Happy Nappy

A year ago, I received awesome news that I was joining the HuffPost blogging family. My inaugural post was Back to My Roots – Hair. It started when my hair stylist told me that it was time to give up the “creamy crack“ hair relaxer addiction. Like a child being deprived of Halloween candy, I had a fit. “No, I can’t. I need my creamy crack!” I wasn’t ready to join the “naturalista” movement. A colleague that went natural told me, “Going natural will put you in touch with yourself.”

After a year, I am creamy crack free. The journey has been enlightening. Going natural put me more in touch with my roots, not just my hair follicles but the culture and history of black hair and how black women were socialized to be ashamed of our natural hair. Natural hair was not deemed appropriate in professional settings. Dana Stevens touched on the sociopolitical implications of creamy crack, noting that “many black women straighten their hair to conform to the larger culture’s white ideal of female beauty. Or, as Chris Rock puts it in the film’s opening narration, relaxing black hair relaxes white people.”

In rediscovering my natural hair, I recalled how communal maintaining black hair can be. Just like soul food is a vehicle for passing down tradition and history, likewise maintaining natural hair is a cultural expression and experience. I remember being a little girl sitting in the living room or at the kitchen table, getting my scalp “greased” (moisturized) before combing and braiding. As the older women combed their daughters’ hair, they began talking about women issues. It was during this time that mother’s wit and wisdom was passed down from grandmother to mother to daughter about lessons learned from relationships, cooking, child rearing and everything in between.

Instead of cutting my hair to go natural, I decided to grow out my relaxed hair. Now my hair is a third natural and two-thirds relaxed. My natural hair is stronger and thicker. As more natural hair grew, I became frustrated with how to maintain my hair. It was then that I realized that “I” never maintained my mane. A village of women via my Mom, Granny, and aunts maintained my hair. During my summers growing up, my mom had a teenage girl braid our hair with beads like most black girls in the neighborhood. When I became a teenager, my older sister maintained my hair until I had a relaxer.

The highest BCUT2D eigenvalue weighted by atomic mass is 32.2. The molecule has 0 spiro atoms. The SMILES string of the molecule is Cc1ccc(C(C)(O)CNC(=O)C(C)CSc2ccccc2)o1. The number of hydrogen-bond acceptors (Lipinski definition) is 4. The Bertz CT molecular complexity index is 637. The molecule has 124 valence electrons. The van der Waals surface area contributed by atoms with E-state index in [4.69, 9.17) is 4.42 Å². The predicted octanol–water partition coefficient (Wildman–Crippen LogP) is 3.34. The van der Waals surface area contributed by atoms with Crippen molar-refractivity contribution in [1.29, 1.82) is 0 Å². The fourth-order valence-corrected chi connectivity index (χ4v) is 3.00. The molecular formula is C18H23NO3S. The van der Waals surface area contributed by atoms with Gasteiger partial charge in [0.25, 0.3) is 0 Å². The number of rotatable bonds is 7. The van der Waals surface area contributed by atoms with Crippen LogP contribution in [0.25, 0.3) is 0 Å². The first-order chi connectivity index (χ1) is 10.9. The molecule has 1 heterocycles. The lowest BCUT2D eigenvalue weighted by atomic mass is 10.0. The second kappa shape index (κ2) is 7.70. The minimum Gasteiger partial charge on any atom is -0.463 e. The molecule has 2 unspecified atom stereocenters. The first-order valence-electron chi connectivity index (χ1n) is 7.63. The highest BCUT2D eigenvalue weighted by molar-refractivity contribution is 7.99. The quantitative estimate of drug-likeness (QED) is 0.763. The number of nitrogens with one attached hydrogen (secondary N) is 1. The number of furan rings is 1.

It dawned on me that my natural hair journey was like passing down tradition. I went home for the holidays and had dinner at a girlfriend’s house. She promised to flat iron my hair. I sat in the chair in the living room while she proceeded to take care of my nappy roots that I was getting reacquainted with. Just as our grandmothers, mothers, and aunts before us, we began discussing women issues.

I have always spoken out against cultural appropriation of black women features in my articles like: Feminism & Race and Ain’t I a Woman. However, the fashion industry’s glamorization of the Kardashians and others emulation of black women features and mannerisms while at the same time not using us in photo shoots, runway shows, and calling us #lessclassicallybeautiful peeved me off at a new level. No Kylie Jenner, you didn’t wake up like “diss.” Your lips are not naturally full and your braided hair is the product of a team of stylists. My hair is not a fad or trend, it is part of my identity as a black woman. Thank goodness for Amandla Stenberg’s Don’t Cash Crop My Cornrows. She also wrote a wonderful critique on how “black features are beautiful but black women are not.”

As a professional black woman, I recall being warned that having natural hair and braids would close doors and could be detrimental for advancement in the corporate sector. Naturally, I am upset when Allure and other fashion outlets appropriate black hair and culture without acknowledging the origin and history. However, I am encouraged by my sisters from another mother, like JK Rowling, who stand up to the double standard and hypocrisy, especially the recent assault on Serena Williams’ femininity. Thank goodness for black women entrepreneurs, like Nubian Skin, that allow me to wear nude lingerie and hosiery that actually matches my skin tone. My nappy natural hair represents the struggle, faith, and hope of my culture. For my sisters of a different persuasion, you are welcome to celebrate us. Imitation is the highest form of flattery, unless you denigrate us and fail to honor our contributions.

Sex and race because they are easy and visible differences have been the primary ways of organizing human beings into superior and inferior groups and into the cheap labor on which this system still depends. -Gloria Steinem

Also published on Huffington Post.

Ronda Lee
Founder, Editor-in-Chief
Ronda is an attorney, writer, and entrepreneur. She is a contributing writer for the Huffington Post. Originally from Chicago, she has lived in Los Angeles and New York. She loves to travel and is passionate about education equity, especially for first generation college students.